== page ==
This seems to be the year of Pride. Over the last few years we’ve been seeing more and more small towns and communities celebrating Pride. Only a few years ago it seems that only major cities celebrated Pride; now, Pride is everywhere, and I couldn’t be happier about that. Every town has its own personality, made up of all the folks who call it home. This means that every Pride is different and is a reflection of the wants and needs of the community. Having attended several Prides already this year (with more to come), I’m happy to say that each Pride has had something for everyone. To me, this says that more and more members of our community (and our allies) are stepping up to make positive changes in their communities.
For me, that’s what Pride is about: community. There are some great parties and entertainment, along with vendors of all kinds, and they’re all there to support, build, and strengthen our community. After all, none of that would exist or happen if there wasn’t a community to celebrate. Everything about Pride is meant to support and bring people together. To me, that’s a beautiful thing.
Pride is also a chance to meet new people. Here in rural Western Maryland, it’s not uncommon to know people through social media that we’ve never met in person. Pride brings us all together in a safe, affirming place that allows us to form, strengthen, and build new relationships. I also love seeing casual acquaintances expressing themselves in ways I’ve never seen. After all, we can’t always fully express ourselves at work, which means really seeing who someone is presents an opportunity to connect on a deeper level.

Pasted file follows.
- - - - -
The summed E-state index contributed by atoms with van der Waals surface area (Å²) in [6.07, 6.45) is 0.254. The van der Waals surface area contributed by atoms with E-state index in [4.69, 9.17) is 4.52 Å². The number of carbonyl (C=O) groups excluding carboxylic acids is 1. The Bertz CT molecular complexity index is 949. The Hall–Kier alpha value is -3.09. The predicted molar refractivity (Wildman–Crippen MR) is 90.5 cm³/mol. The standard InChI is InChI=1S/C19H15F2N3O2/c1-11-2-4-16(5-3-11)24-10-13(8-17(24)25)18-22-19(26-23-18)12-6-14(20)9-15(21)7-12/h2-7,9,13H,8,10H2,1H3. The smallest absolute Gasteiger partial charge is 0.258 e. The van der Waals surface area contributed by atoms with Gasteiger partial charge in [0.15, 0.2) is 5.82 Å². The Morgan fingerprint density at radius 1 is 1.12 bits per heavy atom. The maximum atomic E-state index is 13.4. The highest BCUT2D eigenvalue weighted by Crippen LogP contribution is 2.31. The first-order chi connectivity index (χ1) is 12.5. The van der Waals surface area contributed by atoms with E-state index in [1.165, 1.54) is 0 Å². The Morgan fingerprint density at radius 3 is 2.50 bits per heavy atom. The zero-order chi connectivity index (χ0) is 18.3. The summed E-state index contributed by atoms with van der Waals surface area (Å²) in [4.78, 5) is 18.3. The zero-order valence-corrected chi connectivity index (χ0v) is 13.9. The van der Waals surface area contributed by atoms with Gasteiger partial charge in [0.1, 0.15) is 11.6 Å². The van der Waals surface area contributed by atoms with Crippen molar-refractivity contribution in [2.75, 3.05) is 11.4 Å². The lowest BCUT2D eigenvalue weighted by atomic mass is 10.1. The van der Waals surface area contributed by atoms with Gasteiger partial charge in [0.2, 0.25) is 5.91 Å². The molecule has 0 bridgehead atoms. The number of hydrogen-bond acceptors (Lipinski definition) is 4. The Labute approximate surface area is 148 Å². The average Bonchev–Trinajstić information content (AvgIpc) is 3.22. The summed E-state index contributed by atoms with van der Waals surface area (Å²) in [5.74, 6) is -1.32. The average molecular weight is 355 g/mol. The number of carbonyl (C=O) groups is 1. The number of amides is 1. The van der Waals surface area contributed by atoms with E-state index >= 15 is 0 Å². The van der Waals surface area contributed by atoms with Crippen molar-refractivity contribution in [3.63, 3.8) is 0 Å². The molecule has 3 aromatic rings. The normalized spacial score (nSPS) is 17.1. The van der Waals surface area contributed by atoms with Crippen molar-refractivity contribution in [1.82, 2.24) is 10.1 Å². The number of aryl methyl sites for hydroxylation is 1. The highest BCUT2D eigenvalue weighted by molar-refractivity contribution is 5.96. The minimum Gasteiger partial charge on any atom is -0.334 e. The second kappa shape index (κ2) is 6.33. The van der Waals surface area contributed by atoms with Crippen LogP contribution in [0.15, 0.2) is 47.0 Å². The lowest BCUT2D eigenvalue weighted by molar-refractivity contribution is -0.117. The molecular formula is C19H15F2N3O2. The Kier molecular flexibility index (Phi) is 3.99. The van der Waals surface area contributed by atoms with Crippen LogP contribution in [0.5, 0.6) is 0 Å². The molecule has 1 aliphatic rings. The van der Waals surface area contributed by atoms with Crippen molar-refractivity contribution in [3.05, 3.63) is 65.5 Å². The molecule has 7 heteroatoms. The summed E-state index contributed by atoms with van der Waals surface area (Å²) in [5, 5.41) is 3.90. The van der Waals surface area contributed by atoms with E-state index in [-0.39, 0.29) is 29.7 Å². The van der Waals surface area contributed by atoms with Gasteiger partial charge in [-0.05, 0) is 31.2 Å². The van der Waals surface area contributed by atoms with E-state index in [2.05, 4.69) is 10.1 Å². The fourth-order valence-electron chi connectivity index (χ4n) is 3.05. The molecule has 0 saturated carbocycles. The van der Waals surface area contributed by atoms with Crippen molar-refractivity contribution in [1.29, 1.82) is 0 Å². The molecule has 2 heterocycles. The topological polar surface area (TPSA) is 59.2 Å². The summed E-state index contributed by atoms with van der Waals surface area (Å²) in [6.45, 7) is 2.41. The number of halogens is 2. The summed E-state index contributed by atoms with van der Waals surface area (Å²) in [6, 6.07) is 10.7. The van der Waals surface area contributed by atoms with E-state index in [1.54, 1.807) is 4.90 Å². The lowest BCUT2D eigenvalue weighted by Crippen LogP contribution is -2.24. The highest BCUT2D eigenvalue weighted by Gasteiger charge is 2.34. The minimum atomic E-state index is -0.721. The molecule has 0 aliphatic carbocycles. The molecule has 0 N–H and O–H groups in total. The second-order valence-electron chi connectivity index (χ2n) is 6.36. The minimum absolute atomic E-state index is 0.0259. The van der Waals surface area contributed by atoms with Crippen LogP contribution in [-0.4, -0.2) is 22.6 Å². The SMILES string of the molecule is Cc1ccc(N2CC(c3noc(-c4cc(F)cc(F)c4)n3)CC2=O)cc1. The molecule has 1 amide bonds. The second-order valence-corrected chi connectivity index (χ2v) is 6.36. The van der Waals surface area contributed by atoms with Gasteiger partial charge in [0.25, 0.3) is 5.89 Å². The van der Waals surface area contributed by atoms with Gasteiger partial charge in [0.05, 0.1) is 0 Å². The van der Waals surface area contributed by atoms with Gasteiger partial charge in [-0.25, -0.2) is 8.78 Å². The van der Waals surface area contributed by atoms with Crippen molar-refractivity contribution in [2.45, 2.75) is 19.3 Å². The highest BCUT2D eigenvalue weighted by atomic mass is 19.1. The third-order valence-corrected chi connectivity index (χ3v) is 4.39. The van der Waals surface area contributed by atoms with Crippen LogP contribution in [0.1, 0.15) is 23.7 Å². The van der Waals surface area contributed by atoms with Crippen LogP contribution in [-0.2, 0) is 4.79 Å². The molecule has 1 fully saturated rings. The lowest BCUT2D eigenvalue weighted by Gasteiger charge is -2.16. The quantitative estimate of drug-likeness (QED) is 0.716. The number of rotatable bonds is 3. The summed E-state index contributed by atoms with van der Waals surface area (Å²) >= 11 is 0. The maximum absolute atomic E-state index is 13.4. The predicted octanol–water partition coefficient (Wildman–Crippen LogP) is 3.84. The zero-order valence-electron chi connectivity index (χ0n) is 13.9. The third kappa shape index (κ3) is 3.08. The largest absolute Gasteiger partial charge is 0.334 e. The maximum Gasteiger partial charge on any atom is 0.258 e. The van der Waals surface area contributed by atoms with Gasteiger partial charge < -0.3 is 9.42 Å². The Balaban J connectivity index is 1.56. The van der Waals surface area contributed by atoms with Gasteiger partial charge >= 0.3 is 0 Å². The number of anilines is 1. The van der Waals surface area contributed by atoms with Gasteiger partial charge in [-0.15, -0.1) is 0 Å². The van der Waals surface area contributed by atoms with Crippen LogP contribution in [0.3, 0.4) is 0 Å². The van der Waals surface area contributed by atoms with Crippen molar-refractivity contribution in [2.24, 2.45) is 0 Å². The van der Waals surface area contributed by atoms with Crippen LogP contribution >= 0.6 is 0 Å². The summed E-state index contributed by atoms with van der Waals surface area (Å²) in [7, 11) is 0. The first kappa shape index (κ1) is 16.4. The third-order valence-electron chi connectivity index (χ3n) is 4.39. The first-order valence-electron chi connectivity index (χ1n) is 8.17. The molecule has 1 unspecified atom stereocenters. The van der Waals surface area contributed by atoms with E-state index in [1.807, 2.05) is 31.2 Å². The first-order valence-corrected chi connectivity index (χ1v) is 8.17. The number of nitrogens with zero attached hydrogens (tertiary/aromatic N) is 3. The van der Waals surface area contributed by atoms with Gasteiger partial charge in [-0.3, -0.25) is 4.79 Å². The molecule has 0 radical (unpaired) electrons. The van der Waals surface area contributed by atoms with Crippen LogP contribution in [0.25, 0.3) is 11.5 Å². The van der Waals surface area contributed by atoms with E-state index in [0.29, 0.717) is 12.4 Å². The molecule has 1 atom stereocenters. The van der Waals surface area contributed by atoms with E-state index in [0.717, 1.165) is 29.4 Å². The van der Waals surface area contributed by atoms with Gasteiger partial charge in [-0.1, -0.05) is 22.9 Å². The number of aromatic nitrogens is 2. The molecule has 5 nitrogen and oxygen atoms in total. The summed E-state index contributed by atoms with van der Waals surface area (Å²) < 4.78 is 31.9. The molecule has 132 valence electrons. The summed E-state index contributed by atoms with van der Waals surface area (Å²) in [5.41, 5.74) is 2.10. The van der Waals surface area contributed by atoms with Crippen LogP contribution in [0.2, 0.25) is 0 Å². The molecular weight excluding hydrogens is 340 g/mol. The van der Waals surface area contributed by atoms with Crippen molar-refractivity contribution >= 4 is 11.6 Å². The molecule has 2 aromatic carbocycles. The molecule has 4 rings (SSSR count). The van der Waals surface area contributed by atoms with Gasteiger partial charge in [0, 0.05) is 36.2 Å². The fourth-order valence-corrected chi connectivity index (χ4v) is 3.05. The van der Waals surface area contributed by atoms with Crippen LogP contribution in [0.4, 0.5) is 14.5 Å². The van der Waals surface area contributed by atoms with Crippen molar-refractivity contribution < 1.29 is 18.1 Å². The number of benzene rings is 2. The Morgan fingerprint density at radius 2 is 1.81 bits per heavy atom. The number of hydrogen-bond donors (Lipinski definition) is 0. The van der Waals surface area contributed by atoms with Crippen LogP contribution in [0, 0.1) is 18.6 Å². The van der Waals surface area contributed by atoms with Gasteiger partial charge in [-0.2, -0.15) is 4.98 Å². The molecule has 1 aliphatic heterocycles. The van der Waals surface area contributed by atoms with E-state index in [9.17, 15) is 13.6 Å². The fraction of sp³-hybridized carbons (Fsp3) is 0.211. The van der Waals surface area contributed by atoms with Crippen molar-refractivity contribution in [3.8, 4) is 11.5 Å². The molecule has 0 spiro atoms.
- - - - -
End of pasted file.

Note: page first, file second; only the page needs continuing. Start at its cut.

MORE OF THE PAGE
Having been on the working side of Pride, I can also say that I’m always pleasantly surprised by how many people are representing organizations and contributing to the community. In the past month I’ve learned about small grassroots organizations that are active in the arts, connect people with resources, and provide services directly to the community. Because most of these organizations are new (or small), I never would have learned about them if I hadn’t run into them at Pride. Let me tell you, there’s so much more going on in our community than you think, and that’s a great thing.
Pride is also a great chance to network. After all, Pride is traditionally the biggest LGBTQ event of the year and lots of people come out (pun intended) to support the community and find out what’s going on. This makes it a great opportunity to meet other like-minded individuals who otherwise would have flown under our radar.
I was recently introduced to a local composer and musician by a friend who knows I’m working on arts outreach for Hagerstown Hopes. The polite introductions quickly turned into a conversation about harpsichords, which is admittedly a niche topic of conversation. As a former pianist, my interest was piqued and I quickly realized that this was a once-in-a-lifetime opportunity. Finding a harpsichord is like finding a unicorn – it just doesn’t happen. Now I have a new friend with whom I’ve played some challenging piano duets, original compositions, and, yes, I’ve finally gotten to play a harpsichord. Another item from my bucket list has been checked off, and it wouldn’t have happened if I hadn’t gone to Pride.
This random occurrence may seem insignificant, but it means everything to me. I love knowing that there are other music nerds in my own backyard and somehow that makes my world a little bigger and a lot brighter. It also reminds me that there are others like me and that I have access to a whole community that I otherwise wouldn’t have known about. If this is what Pride can do for me, what can it do for you? This Pride season, I hope you find out.
- Brian George Hose has been an advocate for LGBTQ persons and issues all his adult life. He holds a Bachelor of Social Work from Shepherd University and looks forward to pursuing a Master's of Social Work with a focus in mental health. A former musician, Brian served as minister of music for New Light MCC for several years and incorporates music into social work practice. He lives in rural Western Maryland where he has amassed a sinful number of books, yarn, and books about yarn. He has been writing for Baltimore Out Loud since February 2016.